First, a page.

The ‘rewind’ technique
THE REWIND technique (as taught by HG College) is a non-intrusive, safe and highly effective psychological method for detraumatising people, which can also be used for removing phobias. It should be carried out by an experienced practitioner and is only performed once a person is in a state of deep relaxation.
When they are fully relaxed, they are encouraged to bring their anxiety to the surface and then are calmed down again by being guided to recall or imagine a place where they feel totally safe and at ease.
Their relaxed state is then deepened and they are asked to imagine that, in their special safe place, they have a TV set and a video player with a remote control facility. They are asked to imagine floating to one side, out of body, and to watch themselves watching the screen, without actually seeing the picture (creating a double dissociation). They watch themselves watching a 'film' of the traumatic event that is still affecting them. The film begins at a point before the trauma occurred and ends at a point at which the trauma is over and they feel safe again.
They are then asked, in their imagination, to float back into their body and experience themselves going swiftly backwards through the trauma, from safe point to safe point, as if they were a character in a video that is being rewound. Then they watch the same images but as if on the TV screen while pressing the fast forward button (dissociation).
All this is repeated back and forth, at whatever speed feels comfortable, and as many times as needed, till the scenes evoke no emotion from the client.
If the feared circumstance is one that will be confronted again in the future — for instance, driving a car or using a lift — the person is asked, while still relaxed, to see themselves doing so confidently.
Besides being safe, quick and painless, the technique has the advantage of being non-voyeuristic. Intimate details do not have to be made public.
Explore our articles and interviews
Dr Farouk Okhai describes the power of using deep relaxation and guided imagery techniques.
Community psychiatric nurse Liz Potts describes her experience as one of the few primary care professionals in Coventry using the human givens approach.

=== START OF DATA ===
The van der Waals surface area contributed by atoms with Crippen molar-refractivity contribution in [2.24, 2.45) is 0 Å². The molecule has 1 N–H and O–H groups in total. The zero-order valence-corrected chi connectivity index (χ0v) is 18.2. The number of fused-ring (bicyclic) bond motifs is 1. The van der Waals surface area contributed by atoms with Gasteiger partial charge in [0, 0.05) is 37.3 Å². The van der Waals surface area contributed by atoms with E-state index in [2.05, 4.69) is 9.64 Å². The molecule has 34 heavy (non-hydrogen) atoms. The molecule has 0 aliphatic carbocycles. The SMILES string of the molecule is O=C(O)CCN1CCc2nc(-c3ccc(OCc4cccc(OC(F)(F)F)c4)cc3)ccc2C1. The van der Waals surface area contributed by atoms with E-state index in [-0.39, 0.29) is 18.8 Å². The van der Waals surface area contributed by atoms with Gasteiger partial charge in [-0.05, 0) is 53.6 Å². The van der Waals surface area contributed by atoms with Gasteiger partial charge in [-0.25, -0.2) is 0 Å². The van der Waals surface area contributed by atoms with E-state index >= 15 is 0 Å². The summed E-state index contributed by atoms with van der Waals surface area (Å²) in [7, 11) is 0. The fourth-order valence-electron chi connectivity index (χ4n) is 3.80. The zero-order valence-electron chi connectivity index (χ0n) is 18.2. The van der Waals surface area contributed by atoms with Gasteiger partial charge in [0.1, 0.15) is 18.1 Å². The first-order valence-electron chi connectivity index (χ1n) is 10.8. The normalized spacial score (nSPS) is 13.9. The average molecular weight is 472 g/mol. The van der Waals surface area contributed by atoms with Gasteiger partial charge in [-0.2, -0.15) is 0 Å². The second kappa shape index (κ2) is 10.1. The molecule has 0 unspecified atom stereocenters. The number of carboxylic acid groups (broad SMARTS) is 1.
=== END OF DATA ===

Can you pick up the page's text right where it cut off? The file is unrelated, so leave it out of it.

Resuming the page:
Looking at cult behaviour. A revised version (including additional material) of an article by Ivan Tyrrell, first published in 1993, that explores Dr Arthur Deikman's enlightening work on cult behaviour.
The final version of the Emotional Needs Scale resulting from Brett Culham's research into emotional needs.
Sheila Barratt-Smith tells Denise Winn that the images and language used to describe birth can determine whether a woman experiences pain — or euphoria.
The fundamental new direction in therapy is more than just a set of new techniques explains Bill O'Hanlon in an article first published in 1995.
In 2002 BACP published new ethical guidelines. Before publication, Ivan Tyrrell questioned the main author of the guidelines, Tim Bond, about what they actually mean.
When we react excessively to events, major or minor, we may be victims of a primitive survival mechanism gone awry, suggests Joe Griffin. Despite often causing years of distress, it can be treated successfully — and usually remarkably quickly.
Latest Tweets:Tweets by humangivens
‘JUST WHAT WE NEED’ is a therapeutic group approach using a Human Givens framework. Dates for the next 2 courses are available.
On Saturday 10th June in London – a special workshop dedicated to developing a process of long-term education about how to improve politics by involving greater psychological understanding in domestic and international relations: the only source of hope for the future...